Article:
Yesterday’s post about staff makeup at the BBC was inspired because I was preparing a Freedom of Information request to the Bank of England (BoE).
The Women’s Room (TWR) (great initiative – encourage all women to join! (I’ve also been on at gender-variant people too)) have been petitioning the BoE to reconsider their decision to remove the only woman currently on English banknotes apart from the queen. As the BoE has given a completely inadequate response, TWR are now fundraising to launch a legal challenge on the basis that BoE has not fulfilled it’s obligations under the Equality Act.
I got to wondering about how many women work for the organisation. It seems most likely that their board of middle-aged, wealthy, white men, simply failed to consider equality issues when making the decision about who to next put on a banknote. Would an organisation with a diverse workforce make the same mistake? It will be interesting to see how much information the BoE holds, and what their employment policy is.
FoI request submitted on 13 June 2013, will provide an update when I receive a response, or after 20 days. Text of request is:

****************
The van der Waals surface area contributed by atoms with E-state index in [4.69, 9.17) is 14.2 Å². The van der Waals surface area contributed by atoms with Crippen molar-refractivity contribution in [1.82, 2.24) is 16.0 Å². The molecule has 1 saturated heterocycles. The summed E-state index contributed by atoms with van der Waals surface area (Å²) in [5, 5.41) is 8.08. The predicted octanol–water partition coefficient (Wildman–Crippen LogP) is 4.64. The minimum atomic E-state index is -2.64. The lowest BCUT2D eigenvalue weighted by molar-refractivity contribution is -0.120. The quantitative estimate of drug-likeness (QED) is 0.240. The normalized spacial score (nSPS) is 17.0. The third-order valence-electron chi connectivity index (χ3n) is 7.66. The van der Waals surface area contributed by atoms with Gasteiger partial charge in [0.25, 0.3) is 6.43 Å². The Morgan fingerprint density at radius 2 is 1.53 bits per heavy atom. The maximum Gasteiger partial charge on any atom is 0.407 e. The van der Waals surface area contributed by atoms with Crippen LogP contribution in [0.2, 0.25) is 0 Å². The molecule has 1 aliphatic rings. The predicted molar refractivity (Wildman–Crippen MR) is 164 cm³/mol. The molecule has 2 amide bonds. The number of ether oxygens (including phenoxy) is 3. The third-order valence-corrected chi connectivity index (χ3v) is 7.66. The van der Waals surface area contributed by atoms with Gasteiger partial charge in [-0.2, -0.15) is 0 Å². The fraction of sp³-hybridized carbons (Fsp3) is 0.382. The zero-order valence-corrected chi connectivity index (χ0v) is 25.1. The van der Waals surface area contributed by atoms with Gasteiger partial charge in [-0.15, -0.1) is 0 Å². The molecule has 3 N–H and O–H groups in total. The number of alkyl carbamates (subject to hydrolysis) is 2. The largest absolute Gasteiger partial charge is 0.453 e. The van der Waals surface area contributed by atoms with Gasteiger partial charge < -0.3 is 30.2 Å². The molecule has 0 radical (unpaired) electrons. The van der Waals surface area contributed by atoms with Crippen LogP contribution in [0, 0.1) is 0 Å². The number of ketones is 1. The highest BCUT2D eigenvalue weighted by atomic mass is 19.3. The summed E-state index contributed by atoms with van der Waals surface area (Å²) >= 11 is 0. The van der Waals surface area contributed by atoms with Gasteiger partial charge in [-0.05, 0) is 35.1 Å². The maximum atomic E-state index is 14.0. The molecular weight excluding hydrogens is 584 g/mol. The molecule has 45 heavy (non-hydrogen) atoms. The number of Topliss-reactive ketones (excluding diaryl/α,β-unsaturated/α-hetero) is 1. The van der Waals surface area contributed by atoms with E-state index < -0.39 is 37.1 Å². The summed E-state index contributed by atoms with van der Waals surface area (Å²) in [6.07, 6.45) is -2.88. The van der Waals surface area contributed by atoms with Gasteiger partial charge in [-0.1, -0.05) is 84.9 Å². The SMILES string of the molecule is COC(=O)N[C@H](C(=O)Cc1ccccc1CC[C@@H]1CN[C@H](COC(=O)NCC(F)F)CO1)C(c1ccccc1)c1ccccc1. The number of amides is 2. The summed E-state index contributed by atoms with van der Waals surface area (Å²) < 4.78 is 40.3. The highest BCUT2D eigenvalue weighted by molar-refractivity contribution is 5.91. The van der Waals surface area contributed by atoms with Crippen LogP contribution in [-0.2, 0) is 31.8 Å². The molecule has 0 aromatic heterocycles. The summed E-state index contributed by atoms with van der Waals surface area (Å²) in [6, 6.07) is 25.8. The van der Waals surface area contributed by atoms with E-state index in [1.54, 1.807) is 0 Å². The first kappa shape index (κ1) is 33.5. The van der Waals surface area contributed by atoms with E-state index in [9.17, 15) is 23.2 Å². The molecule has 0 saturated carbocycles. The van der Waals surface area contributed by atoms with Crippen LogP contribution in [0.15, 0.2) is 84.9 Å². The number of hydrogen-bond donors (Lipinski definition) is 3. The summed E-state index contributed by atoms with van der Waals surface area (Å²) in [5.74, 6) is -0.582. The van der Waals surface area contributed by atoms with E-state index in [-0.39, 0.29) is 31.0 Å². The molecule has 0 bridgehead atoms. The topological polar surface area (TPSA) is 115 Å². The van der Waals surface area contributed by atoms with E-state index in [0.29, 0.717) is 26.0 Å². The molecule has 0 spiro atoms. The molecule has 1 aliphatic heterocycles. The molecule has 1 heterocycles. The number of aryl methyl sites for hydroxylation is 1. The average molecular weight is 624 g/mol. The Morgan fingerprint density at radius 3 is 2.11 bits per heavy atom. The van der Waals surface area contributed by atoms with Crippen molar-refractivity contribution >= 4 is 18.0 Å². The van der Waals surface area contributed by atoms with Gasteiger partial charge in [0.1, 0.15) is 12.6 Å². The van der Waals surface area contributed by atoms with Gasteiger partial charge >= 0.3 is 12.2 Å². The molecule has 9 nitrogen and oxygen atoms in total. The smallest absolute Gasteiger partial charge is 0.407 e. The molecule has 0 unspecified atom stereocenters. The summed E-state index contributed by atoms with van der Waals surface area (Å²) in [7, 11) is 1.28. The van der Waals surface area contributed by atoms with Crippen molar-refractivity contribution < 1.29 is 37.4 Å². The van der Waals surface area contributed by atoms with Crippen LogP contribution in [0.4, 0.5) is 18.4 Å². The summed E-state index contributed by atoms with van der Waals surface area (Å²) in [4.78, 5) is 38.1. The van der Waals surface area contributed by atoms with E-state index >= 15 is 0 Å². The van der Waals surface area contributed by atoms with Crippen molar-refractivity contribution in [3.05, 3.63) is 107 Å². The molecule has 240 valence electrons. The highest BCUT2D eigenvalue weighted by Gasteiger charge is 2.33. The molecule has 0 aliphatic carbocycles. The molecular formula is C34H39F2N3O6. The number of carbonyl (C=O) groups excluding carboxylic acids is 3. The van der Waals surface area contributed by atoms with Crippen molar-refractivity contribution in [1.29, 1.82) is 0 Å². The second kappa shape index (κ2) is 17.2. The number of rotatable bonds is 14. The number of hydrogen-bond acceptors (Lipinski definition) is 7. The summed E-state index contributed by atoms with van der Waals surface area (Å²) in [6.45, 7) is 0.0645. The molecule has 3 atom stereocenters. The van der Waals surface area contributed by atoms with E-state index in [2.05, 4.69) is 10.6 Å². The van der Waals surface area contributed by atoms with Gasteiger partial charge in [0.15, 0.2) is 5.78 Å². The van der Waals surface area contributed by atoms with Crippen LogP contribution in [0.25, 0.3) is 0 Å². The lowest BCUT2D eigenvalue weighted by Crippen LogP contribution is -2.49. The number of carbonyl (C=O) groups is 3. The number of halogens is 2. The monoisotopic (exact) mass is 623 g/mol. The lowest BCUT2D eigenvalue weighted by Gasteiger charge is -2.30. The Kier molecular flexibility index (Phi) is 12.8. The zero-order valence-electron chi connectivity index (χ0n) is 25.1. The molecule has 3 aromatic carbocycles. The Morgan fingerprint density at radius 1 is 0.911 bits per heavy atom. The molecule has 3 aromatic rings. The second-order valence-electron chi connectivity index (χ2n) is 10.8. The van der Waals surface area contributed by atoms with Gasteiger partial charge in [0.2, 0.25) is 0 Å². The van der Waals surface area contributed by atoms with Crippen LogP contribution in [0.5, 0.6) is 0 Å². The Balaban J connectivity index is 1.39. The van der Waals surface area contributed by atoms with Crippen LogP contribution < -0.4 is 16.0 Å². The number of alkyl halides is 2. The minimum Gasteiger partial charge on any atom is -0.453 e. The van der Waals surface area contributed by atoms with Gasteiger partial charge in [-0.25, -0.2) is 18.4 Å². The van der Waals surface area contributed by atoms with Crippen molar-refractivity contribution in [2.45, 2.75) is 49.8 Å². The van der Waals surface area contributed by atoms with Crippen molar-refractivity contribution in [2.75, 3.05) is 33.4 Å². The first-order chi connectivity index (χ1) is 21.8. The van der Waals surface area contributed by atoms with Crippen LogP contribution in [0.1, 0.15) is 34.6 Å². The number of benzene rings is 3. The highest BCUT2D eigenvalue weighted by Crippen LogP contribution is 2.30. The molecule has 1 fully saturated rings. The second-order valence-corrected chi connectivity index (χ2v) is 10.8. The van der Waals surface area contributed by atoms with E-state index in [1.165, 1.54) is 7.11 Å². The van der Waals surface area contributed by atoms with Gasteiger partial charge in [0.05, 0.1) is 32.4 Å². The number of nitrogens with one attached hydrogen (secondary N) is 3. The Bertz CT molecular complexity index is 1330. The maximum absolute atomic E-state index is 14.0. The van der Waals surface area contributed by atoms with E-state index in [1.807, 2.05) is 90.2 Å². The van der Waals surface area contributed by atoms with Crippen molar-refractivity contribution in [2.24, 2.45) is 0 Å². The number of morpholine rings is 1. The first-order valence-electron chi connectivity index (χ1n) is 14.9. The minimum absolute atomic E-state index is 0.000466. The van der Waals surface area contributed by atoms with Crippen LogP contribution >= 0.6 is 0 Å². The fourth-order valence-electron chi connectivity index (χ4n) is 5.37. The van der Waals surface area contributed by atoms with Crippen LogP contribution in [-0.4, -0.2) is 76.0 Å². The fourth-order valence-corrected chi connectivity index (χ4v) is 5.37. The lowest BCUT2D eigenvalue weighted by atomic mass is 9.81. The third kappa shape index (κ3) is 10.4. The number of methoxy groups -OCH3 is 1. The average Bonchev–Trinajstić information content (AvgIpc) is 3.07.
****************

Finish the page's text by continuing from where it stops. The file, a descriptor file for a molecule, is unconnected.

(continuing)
I would like to make a Freedom of Information request for the
information held on the staff makeup at the Bank of England (BOE).
My specific enquiries are as follows:
1) Information held on the number of males and the number of
females employed full time as staff by the BOE, their seniority of
position and salary band
2) Information held on the representation of different age, gender,
ethnicity, religion, and disability within staff and freelancers
(if applicable) of the BOE.
3) Any details of Equality Impact Assessments (EIAs) that were
conducted under the three previous public sector equality duties
(race equality duty, gender equality duty and disability equality
duty), which were in force until April 2011 when the new single
public sector equality duty (PSED) came into force and replaced
4) The BOE Human Resources Policy on Equal Opportunity of
Employment and details of hiring procedures to ensure employment on
basis of merit and equality of opportunity